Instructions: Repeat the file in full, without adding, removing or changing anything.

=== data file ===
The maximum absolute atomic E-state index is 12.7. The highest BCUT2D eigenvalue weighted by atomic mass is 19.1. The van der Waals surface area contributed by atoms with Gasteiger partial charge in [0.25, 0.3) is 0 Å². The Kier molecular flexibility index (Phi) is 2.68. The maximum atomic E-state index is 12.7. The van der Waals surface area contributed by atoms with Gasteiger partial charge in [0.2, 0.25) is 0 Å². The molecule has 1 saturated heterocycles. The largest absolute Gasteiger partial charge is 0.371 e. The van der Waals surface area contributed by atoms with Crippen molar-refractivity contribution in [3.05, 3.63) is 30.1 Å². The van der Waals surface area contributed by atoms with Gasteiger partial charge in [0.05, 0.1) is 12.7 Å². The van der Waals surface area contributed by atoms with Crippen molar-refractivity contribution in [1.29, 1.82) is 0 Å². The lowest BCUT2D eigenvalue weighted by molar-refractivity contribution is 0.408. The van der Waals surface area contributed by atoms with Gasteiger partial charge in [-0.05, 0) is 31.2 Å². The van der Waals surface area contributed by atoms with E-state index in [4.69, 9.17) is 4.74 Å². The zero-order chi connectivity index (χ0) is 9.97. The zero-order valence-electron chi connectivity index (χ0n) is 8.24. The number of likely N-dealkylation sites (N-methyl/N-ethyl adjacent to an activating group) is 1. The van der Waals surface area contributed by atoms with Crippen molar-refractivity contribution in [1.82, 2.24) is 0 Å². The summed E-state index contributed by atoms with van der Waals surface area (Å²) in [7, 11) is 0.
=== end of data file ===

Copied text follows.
The maximum absolute atomic E-state index is 12.7. The highest BCUT2D eigenvalue weighted by atomic mass is 19.1. The van der Waals surface area contributed by atoms with Gasteiger partial charge in [0.25, 0.3) is 0 Å². The Kier molecular flexibility index (Phi) is 2.68. The maximum atomic E-state index is 12.7. The van der Waals surface area contributed by atoms with Gasteiger partial charge in [0.2, 0.25) is 0 Å². The molecule has 1 saturated heterocycles. The largest absolute Gasteiger partial charge is 0.371 e. The van der Waals surface area contributed by atoms with Crippen molar-refractivity contribution in [3.05, 3.63) is 30.1 Å². The van der Waals surface area contributed by atoms with Gasteiger partial charge in [0.05, 0.1) is 12.7 Å². The van der Waals surface area contributed by atoms with Crippen molar-refractivity contribution in [1.29, 1.82) is 0 Å². The lowest BCUT2D eigenvalue weighted by molar-refractivity contribution is 0.408. The van der Waals surface area contributed by atoms with Gasteiger partial charge in [-0.05, 0) is 31.2 Å². The van der Waals surface area contributed by atoms with E-state index in [4.69, 9.17) is 4.74 Å². The zero-order chi connectivity index (χ0) is 9.97. The zero-order valence-electron chi connectivity index (χ0n) is 8.24. The number of likely N-dealkylation sites (N-methyl/N-ethyl adjacent to an activating group) is 1. The van der Waals surface area contributed by atoms with Crippen molar-refractivity contribution in [1.82, 2.24) is 0 Å². The summed E-state index contributed by atoms with van der Waals surface area (Å²) in [7, 11) is 0.